Dobbs explains that companion planting with herbs can boost the health and growth of your garden. "The herbs basil, dill, chives, and parsley promote plant growth and repel insects," she says. "Create beneficial plant guilds with herbs, vegetables, and flowers. If you plant rosemary with carrots, you'll deter carrot flies, and if you plant thyme with cabbages, you'll deter cabbage worms."

You need to pay attention to how herbs grow. "Herbs like mint are highly invasive, so plant them in containers to keep them from overwhelming your garden," she advises.  "Natural self-seeders like dill and cilantro can also spread naturally. Bees and butterflies love herbs because they produce flowers. Oregano, thyme, and lavender can help pollinate your garden, leading to more produce," she adds.

Avoid These Companion Planting Mistakes

Gardening takes patience and can be a process of trial and error. However, by following the simple companion planting rules and choosing plant combinations that complement each other, you can increase your chances of growing a flourishing garden.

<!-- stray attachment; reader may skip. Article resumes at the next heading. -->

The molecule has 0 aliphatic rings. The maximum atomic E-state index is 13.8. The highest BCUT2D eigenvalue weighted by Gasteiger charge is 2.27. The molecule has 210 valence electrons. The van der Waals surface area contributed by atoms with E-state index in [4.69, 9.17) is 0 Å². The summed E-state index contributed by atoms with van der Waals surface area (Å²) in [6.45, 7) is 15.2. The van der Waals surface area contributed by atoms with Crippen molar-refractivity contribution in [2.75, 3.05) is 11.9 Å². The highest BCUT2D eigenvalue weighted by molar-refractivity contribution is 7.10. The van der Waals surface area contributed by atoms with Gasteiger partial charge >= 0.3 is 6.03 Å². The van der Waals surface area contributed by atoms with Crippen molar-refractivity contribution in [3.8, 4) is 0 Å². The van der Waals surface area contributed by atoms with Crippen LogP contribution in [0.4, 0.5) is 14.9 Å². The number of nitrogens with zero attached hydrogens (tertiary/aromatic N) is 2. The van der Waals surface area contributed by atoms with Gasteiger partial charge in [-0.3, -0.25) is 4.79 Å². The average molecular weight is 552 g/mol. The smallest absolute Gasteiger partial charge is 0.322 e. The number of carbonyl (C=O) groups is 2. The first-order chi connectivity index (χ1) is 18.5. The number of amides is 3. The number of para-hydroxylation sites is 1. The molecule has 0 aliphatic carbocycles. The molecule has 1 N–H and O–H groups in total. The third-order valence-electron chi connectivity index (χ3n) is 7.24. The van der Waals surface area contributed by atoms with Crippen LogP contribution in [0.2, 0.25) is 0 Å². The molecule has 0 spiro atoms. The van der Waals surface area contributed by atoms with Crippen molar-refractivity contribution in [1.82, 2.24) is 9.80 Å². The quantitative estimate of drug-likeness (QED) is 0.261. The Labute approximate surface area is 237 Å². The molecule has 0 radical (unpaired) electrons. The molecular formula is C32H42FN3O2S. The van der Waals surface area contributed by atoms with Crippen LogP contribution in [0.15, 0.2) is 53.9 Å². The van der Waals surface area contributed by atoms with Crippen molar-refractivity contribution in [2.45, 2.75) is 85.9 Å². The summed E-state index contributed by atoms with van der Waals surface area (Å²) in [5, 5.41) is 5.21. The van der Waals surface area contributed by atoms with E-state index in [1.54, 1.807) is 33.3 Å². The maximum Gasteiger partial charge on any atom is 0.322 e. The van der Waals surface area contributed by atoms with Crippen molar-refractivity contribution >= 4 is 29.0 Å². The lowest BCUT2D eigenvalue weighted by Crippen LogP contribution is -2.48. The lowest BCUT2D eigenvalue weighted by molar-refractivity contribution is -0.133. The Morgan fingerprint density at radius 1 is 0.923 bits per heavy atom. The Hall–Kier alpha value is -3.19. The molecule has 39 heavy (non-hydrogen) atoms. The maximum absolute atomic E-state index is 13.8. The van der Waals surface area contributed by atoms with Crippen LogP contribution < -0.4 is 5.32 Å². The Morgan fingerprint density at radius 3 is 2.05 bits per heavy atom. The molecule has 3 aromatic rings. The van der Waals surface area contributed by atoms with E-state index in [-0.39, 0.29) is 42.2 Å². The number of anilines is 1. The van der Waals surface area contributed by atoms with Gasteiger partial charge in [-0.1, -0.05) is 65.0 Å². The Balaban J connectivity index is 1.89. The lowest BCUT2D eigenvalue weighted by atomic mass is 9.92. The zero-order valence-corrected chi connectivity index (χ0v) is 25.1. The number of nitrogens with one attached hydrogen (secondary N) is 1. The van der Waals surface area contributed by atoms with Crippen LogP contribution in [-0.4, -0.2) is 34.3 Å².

Another way to ensure you have "green thumb success" is by avoiding these companion planting mistakes that Dobbs warns about:

  • Avoid pairing the wrong plants: Plants don't always get along. When pairing plants, try to avoid those that compete for resources or have conflicting growth habits. Companion planting is more effective when compatible plants are combined.

  • Don't plant too close together: Planting too densely can result in competition for water, nutrients, and sunlight, stunted growth and reduced yields. Give your plants enough room to grow. Overcrowding and shading can happen if you plant fast-growing crops next to slow-growing ones. Consider each plant's growth rate and avoid overshadowing or stunting neighbors.

  • Avoid planting at the wrong time: Planting companion crops at the wrong time can disrupt their natural growth cycles and reduce their effectiveness. Plant companion plants at the same time so that they mature at the same time.

  • Don't neglect the soil: Plants have different soil needs. If you don't consider pH, fertility, and drainage, you may end up with nutrient deficiencies or soil-related issues. You can amend the soil to make it grow better.

  • Avoid invasive plants. If introduced as companion plants, they can become out of control and outcompete native plants. Choose plants that aren't invasive.

"Monitor plant interactions and keep an eye out for competition, nutrient deficiencies, pest infestations, and other problems that can arise from companion planting," Dobbs advises.

With these companion planting guidelines, you can grow a flourishing garden season after season.